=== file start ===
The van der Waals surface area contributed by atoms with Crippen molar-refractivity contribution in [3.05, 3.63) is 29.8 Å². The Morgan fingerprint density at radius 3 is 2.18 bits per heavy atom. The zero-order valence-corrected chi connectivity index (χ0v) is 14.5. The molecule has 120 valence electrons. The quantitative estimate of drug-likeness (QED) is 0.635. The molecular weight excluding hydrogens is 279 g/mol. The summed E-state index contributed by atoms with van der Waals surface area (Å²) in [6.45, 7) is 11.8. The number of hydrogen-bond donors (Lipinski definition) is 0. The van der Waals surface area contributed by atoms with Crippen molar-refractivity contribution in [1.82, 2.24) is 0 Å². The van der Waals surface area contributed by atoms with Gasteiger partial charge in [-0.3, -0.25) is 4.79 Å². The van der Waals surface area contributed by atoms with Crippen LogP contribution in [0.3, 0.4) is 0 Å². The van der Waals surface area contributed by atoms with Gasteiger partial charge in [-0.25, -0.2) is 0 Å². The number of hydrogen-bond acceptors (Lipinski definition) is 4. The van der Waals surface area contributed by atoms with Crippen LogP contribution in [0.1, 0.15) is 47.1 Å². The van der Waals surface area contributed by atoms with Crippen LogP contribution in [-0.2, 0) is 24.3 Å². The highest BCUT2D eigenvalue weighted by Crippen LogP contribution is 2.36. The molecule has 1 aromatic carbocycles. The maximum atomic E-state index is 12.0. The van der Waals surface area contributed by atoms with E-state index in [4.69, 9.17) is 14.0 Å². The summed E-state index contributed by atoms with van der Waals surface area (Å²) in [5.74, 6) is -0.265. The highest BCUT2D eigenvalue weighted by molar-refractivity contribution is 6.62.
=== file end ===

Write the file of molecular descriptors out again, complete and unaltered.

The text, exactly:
The van der Waals surface area contributed by atoms with Crippen molar-refractivity contribution in [3.05, 3.63) is 29.8 Å². The Morgan fingerprint density at radius 3 is 2.18 bits per heavy atom. The zero-order valence-corrected chi connectivity index (χ0v) is 14.5. The molecule has 120 valence electrons. The quantitative estimate of drug-likeness (QED) is 0.635. The molecular weight excluding hydrogens is 279 g/mol. The summed E-state index contributed by atoms with van der Waals surface area (Å²) in [6.45, 7) is 11.8. The number of hydrogen-bond donors (Lipinski definition) is 0. The van der Waals surface area contributed by atoms with Crippen molar-refractivity contribution in [1.82, 2.24) is 0 Å². The van der Waals surface area contributed by atoms with Gasteiger partial charge in [-0.3, -0.25) is 4.79 Å². The van der Waals surface area contributed by atoms with Crippen LogP contribution in [0.3, 0.4) is 0 Å². The van der Waals surface area contributed by atoms with Gasteiger partial charge in [-0.25, -0.2) is 0 Å². The number of hydrogen-bond acceptors (Lipinski definition) is 4. The van der Waals surface area contributed by atoms with Crippen LogP contribution in [0.1, 0.15) is 47.1 Å². The van der Waals surface area contributed by atoms with Crippen LogP contribution in [-0.2, 0) is 24.3 Å². The highest BCUT2D eigenvalue weighted by Crippen LogP contribution is 2.36. The molecule has 1 aromatic carbocycles. The maximum atomic E-state index is 12.0. The van der Waals surface area contributed by atoms with E-state index in [4.69, 9.17) is 14.0 Å². The summed E-state index contributed by atoms with van der Waals surface area (Å²) in [5.74, 6) is -0.265. The highest BCUT2D eigenvalue weighted by molar-refractivity contribution is 6.62.